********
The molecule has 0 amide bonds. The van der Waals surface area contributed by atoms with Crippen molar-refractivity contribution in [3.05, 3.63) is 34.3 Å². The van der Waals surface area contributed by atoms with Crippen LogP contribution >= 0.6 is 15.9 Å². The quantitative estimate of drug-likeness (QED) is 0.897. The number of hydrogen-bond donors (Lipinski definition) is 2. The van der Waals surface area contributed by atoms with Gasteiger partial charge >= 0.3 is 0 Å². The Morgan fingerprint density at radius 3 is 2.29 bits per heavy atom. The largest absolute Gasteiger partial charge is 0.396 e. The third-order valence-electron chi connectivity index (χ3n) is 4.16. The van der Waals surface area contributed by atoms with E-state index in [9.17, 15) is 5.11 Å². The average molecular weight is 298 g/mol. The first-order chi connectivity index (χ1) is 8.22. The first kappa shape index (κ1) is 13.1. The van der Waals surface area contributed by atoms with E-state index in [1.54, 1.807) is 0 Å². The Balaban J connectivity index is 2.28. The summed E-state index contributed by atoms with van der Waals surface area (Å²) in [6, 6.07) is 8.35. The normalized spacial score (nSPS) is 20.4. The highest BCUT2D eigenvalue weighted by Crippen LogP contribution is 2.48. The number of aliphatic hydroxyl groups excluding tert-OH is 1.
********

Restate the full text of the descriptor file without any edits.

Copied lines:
The molecule has 0 amide bonds. The van der Waals surface area contributed by atoms with Crippen molar-refractivity contribution in [3.05, 3.63) is 34.3 Å². The van der Waals surface area contributed by atoms with Crippen LogP contribution >= 0.6 is 15.9 Å². The quantitative estimate of drug-likeness (QED) is 0.897. The number of hydrogen-bond donors (Lipinski definition) is 2. The van der Waals surface area contributed by atoms with Gasteiger partial charge >= 0.3 is 0 Å². The Morgan fingerprint density at radius 3 is 2.29 bits per heavy atom. The largest absolute Gasteiger partial charge is 0.396 e. The third-order valence-electron chi connectivity index (χ3n) is 4.16. The van der Waals surface area contributed by atoms with E-state index in [9.17, 15) is 5.11 Å². The average molecular weight is 298 g/mol. The first-order chi connectivity index (χ1) is 8.22. The first kappa shape index (κ1) is 13.1. The van der Waals surface area contributed by atoms with E-state index in [1.54, 1.807) is 0 Å². The Balaban J connectivity index is 2.28. The summed E-state index contributed by atoms with van der Waals surface area (Å²) in [6, 6.07) is 8.35. The normalized spacial score (nSPS) is 20.4. The highest BCUT2D eigenvalue weighted by Crippen LogP contribution is 2.48. The number of aliphatic hydroxyl groups excluding tert-OH is 1.